SACRAMENTO, Calif. — On Thursday, May 19th, Maryland Governor Larry Hogan signed SB 771/ HB 1491 (Chapter 579) into law, addressing the treatment of out-of-statute debt and statutorily codifies several provisions contained in the Maryland Rules of Procedure (MRP) concerning the litigation of consumer debt. Given that the language from the MRP was copied verbatim, DBA International does not expect member companies to experience compliance or operational issues.
However, the bill addresses consumer debt that is beyond the “applicable” statute of limitations, which will likely require some operational changes by creditors and companies litigating on older Maryland accounts prior to the bill’s effective date of October 1, 2016. Specifically, it states:
- A creditor or a collector may not initiate a consumer debt collection action after the expiration of the statute of limitations applicable to the consumer debt collection action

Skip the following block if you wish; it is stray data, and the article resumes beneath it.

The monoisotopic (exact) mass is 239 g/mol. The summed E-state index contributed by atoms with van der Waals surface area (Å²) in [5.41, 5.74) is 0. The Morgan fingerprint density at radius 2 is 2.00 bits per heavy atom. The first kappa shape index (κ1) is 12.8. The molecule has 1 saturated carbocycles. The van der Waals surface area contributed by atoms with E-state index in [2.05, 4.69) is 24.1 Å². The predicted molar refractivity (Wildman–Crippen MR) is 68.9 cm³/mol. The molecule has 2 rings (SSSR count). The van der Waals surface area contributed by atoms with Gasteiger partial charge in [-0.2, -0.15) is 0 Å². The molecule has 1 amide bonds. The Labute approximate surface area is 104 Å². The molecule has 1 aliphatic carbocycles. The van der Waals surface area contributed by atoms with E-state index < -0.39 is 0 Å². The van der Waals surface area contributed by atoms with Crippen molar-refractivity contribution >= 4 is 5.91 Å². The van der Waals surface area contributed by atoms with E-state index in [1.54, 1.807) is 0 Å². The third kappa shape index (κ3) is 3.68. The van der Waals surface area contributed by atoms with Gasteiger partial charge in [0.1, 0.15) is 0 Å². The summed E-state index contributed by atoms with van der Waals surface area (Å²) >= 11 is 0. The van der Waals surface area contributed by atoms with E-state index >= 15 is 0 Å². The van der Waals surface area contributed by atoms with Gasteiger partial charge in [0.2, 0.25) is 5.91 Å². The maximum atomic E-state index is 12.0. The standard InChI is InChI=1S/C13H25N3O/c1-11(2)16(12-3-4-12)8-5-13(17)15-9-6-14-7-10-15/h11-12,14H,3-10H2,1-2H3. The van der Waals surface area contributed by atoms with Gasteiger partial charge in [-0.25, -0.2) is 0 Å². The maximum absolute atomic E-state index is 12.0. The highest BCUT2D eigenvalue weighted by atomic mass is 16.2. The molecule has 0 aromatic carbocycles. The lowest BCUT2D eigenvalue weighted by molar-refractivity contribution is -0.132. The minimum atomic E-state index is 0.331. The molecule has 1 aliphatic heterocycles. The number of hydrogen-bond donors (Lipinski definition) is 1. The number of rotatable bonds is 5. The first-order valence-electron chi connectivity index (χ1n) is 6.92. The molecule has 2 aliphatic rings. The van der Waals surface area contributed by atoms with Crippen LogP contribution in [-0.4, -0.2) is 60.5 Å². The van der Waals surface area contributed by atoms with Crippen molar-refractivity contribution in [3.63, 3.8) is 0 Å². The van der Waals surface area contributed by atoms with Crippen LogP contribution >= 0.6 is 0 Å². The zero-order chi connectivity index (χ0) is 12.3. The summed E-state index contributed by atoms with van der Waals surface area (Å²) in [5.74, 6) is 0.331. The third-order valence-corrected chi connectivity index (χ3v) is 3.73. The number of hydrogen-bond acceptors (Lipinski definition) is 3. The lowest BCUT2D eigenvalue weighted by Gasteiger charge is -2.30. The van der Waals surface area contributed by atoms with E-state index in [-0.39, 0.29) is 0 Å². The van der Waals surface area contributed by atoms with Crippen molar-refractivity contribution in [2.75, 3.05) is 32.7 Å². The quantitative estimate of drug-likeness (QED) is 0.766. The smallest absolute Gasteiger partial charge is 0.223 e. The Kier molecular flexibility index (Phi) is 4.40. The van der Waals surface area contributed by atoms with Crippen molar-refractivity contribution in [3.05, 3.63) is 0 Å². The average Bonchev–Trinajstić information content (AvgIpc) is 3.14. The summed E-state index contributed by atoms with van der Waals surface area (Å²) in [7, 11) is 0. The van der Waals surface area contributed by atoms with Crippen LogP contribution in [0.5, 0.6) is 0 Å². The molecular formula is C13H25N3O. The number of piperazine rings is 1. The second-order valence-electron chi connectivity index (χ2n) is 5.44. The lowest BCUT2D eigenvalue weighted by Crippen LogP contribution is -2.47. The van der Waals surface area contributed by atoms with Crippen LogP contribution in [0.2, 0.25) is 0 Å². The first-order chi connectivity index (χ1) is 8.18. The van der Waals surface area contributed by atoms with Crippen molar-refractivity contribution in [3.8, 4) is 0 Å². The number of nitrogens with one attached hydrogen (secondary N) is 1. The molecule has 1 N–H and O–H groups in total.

- On the expiration of the statute of limitations applicable to the consumer debt collection action, any subsequent payment toward, written or oral affirmation of, or any other activity on the debt may not revive or extend the limitations period
Additionally, the bill extends the rules of evidence to small claims actions brought by debt buyers or those acting on their behalf. The requirements of the law apply prospectively and do not apply to any debt collection action commenced prior to October 1, 2016.
DBA International worked closely with a coalition of associations, including the Maryland-DC Creditor’s Bar, Mid-Atlantic Collector’s Association, and the Maryland Banker’s Association, in the negotiation of this legislation. This cooperative relationship resulted in a manageable bill from the industry’s perspective and removed from the table: (1) extensive pre-litigation collection requirements, including some provisions that conflicted with the Fair Debt Collection Practices Act, (2) litigation requirements that conflicted with the MRP, and (3) a bill that would have prohibited the resale of receivables on the secondary market.